One of the most beautiful and universal titles of the Blessed Virgin Mary is her title as Queen, honored on the August 22nd feast of the Queenship of Mary. What does this mean, and what is the Church tradition on this doctrine of the Catholic Faith? Here is a brief overview of the profound mystery of this Marian title.
At the advanced age of about 80, St. Helen made a decision that would transform her life. Under Constantine’s orders, she organized a small group to travel to the Holy Land and find the actual Cross on which Jesus, the Son of God, died. She knew that this undiscovered relic was the foundation and the life-giving heart of the Christian faith.
St. Roch, also known as St. Rocco (c. 1295-1327), was a nobleman from Montpellier, France, the only son of the wealthy governor of the city. St. Roch was born with an unusual and deep red mark on his chest in the shape of a cross, a miraculous sign to his mother that the Blessed Virgin Mary had answered her prayers for her barrenness to be healed. He grew into a deeply religious child, fasting twice a week after the example of his pious mother. His parents died when he was 20, after which he gave his inheritance to the poor, handed the government of the city over to his uncle, and began a new life as a poor mendicant pilgrim.
Each year on August 15 we celebrate the Assumption of the Blessed Virgin Mary into heaven. According to St. Peter Canisius, Doctor of the Church, the Solemnity of the Assumption is the greatest of all Marian feasts and therefore holds the highest place of them all. Why? Because Mary’s entrance into heaven was the happiest and most joyful event of her life—even greater than the Annunciation and the Nativity of Our Lord. Below are ten points regarding the awesomeness of today’s feast.
Today is the #feastday of St. Maximilian Kolbe, Polish priest, Franciscan friar, and 20th century martyr for the Catholic faith. As a young boy he had a strong devotion to the Blessed Virgin Mary. One day Our Lady appeared to him and asked him which color crown he would prefer: white (for virginity), or red (for martyrdom). Maximilian’s response was that he chose both: he wanted to live a life of consecrated virginity and die a martyr for Christ.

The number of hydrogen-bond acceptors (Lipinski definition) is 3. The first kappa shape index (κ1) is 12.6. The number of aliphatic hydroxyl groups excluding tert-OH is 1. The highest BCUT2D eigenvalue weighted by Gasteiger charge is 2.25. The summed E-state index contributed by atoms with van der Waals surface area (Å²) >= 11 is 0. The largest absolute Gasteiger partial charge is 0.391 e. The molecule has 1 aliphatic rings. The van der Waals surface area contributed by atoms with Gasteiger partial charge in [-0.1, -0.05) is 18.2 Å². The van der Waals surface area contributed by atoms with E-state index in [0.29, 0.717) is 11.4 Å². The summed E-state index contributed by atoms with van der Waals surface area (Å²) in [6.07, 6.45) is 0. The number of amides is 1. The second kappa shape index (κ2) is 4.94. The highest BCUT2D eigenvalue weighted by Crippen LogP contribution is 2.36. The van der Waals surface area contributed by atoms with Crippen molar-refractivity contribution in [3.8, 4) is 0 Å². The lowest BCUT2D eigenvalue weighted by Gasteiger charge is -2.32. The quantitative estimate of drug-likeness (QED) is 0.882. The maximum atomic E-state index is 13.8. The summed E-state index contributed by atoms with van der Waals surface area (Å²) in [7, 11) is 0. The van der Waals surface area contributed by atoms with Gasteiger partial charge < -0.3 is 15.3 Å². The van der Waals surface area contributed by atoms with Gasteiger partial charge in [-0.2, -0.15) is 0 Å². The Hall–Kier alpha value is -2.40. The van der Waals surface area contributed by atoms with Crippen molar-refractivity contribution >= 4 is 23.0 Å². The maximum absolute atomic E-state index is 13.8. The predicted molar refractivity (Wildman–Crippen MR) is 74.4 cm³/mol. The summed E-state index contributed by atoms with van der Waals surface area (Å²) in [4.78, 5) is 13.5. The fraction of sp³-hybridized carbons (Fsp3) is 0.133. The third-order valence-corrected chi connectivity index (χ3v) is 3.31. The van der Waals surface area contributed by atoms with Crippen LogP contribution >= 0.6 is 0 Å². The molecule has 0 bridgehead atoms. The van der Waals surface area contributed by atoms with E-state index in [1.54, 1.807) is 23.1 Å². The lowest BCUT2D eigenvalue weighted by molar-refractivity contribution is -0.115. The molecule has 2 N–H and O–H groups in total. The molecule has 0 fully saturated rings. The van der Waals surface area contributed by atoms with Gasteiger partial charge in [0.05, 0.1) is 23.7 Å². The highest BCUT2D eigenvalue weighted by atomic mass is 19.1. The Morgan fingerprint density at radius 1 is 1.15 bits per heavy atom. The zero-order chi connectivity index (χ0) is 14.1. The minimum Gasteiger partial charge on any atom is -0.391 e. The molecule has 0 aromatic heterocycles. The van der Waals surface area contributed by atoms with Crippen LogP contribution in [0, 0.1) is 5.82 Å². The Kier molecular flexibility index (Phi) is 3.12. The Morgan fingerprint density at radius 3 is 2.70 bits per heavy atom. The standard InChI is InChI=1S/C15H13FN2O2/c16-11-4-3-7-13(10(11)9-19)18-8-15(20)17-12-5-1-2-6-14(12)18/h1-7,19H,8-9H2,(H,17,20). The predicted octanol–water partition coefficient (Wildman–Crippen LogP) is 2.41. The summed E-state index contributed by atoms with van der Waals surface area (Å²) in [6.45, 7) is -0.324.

Saint Maximilian Kolbe spent the last days of his life in Auschwitz. He was beaten severely, because priests were a particular object of hatred and abuse by the Nazis; yet he remained gentle and calm. Once he was beaten, lashed, and left for dead; but luckily some prisoners smuggled him into the camp hospital and he was able to recover and hear confessions.
Received by Francis and his friars at the Portiuncula, she knelt before him, laid aside her fine jewels, and had her hair shorn by the hand of the Little Poor Man. Her golden locks fell to the ground. She exchanged her sumptuous dress for a rough tunic and a humble veil. Then Saint Francis placed her with some Benedictine nuns for safekeeping.
Although she is not well known just anywhere, knowledge of Saint Philomena seems to be steadily growing. Catholics around the world are discovering her and becoming fervently devoted. Saint Philomena was martyred under the reign of Diocletian around 300 A.D. For more than fifteen hundred years, she became an unknown martyr, joining the numbers of beautiful but nameless souls who had died for Christ. But it seems that Jesus wanted to share her with the world.
Below is the Basilica Our Lady of the Rosary and Dominican Monastery in Prouilhe. This location was an ancient pilgrimage shrine to Our Lady, which St. Dominic restored and used as the cradle of the Dominican Order. It was here that he chose as his headquarters, here where he established his first community of cloistered nuns, and here where Our Lady, in the year 1208, gave him the devotion of the holy rosary as his spiritual weapon to labor with her in the fight for souls.
During this stage of her life St. Bridget’s mystical experiences became more pronounced and frequent, so much so that they were contained in a work that became very popular in the middle ages, called the Revelations of St. Bridget of Sweden. Her vibrant visions, which became famous, were often consulted by artists to aid them in their depiction of scenes from Sacred Scripture.